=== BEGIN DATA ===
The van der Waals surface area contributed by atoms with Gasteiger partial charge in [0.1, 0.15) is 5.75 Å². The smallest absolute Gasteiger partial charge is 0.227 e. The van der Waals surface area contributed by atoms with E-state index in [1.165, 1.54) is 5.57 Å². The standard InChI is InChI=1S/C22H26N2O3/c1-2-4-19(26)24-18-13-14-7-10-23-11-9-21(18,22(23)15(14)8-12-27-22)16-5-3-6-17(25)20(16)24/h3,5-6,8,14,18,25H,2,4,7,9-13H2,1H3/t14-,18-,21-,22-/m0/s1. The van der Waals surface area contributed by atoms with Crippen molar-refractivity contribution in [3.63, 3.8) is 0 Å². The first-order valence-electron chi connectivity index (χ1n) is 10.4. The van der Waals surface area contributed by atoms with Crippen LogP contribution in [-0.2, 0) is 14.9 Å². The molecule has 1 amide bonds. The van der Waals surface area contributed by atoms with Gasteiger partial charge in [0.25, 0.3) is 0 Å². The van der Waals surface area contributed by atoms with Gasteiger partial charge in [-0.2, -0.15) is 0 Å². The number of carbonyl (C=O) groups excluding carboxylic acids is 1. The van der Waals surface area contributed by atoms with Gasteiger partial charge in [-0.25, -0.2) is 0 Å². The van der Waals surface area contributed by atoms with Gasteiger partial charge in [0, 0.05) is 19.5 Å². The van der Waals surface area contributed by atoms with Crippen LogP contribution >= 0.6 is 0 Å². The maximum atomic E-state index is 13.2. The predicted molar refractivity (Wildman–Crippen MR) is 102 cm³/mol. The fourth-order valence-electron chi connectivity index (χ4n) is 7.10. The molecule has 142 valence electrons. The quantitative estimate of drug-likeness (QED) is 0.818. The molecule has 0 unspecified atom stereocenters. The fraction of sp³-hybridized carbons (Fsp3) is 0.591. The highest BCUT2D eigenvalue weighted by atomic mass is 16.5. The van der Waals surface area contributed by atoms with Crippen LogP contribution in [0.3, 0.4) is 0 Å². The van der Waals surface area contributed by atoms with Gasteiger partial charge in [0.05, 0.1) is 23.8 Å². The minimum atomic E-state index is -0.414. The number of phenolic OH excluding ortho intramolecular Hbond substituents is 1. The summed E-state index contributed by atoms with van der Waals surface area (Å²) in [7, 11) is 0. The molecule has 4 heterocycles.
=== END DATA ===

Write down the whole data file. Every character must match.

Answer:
The van der Waals surface area contributed by atoms with Gasteiger partial charge in [0.1, 0.15) is 5.75 Å². The smallest absolute Gasteiger partial charge is 0.227 e. The van der Waals surface area contributed by atoms with E-state index in [1.165, 1.54) is 5.57 Å². The standard InChI is InChI=1S/C22H26N2O3/c1-2-4-19(26)24-18-13-14-7-10-23-11-9-21(18,22(23)15(14)8-12-27-22)16-5-3-6-17(25)20(16)24/h3,5-6,8,14,18,25H,2,4,7,9-13H2,1H3/t14-,18-,21-,22-/m0/s1. The van der Waals surface area contributed by atoms with Crippen molar-refractivity contribution in [3.63, 3.8) is 0 Å². The first-order valence-electron chi connectivity index (χ1n) is 10.4. The van der Waals surface area contributed by atoms with Crippen LogP contribution in [-0.2, 0) is 14.9 Å². The molecule has 1 amide bonds. The van der Waals surface area contributed by atoms with Gasteiger partial charge in [0.25, 0.3) is 0 Å². The van der Waals surface area contributed by atoms with Gasteiger partial charge in [-0.2, -0.15) is 0 Å². The number of carbonyl (C=O) groups excluding carboxylic acids is 1. The van der Waals surface area contributed by atoms with Gasteiger partial charge in [-0.25, -0.2) is 0 Å². The van der Waals surface area contributed by atoms with Gasteiger partial charge in [0, 0.05) is 19.5 Å². The van der Waals surface area contributed by atoms with Crippen LogP contribution >= 0.6 is 0 Å². The maximum atomic E-state index is 13.2. The predicted molar refractivity (Wildman–Crippen MR) is 102 cm³/mol. The fourth-order valence-electron chi connectivity index (χ4n) is 7.10. The molecule has 142 valence electrons. The quantitative estimate of drug-likeness (QED) is 0.818. The molecule has 0 unspecified atom stereocenters. The fraction of sp³-hybridized carbons (Fsp3) is 0.591. The highest BCUT2D eigenvalue weighted by atomic mass is 16.5. The van der Waals surface area contributed by atoms with Crippen LogP contribution in [0.3, 0.4) is 0 Å². The van der Waals surface area contributed by atoms with Gasteiger partial charge in [0.05, 0.1) is 23.8 Å². The minimum atomic E-state index is -0.414. The number of phenolic OH excluding ortho intramolecular Hbond substituents is 1. The summed E-state index contributed by atoms with van der Waals surface area (Å²) in [7, 11) is 0. The molecule has 4 heterocycles.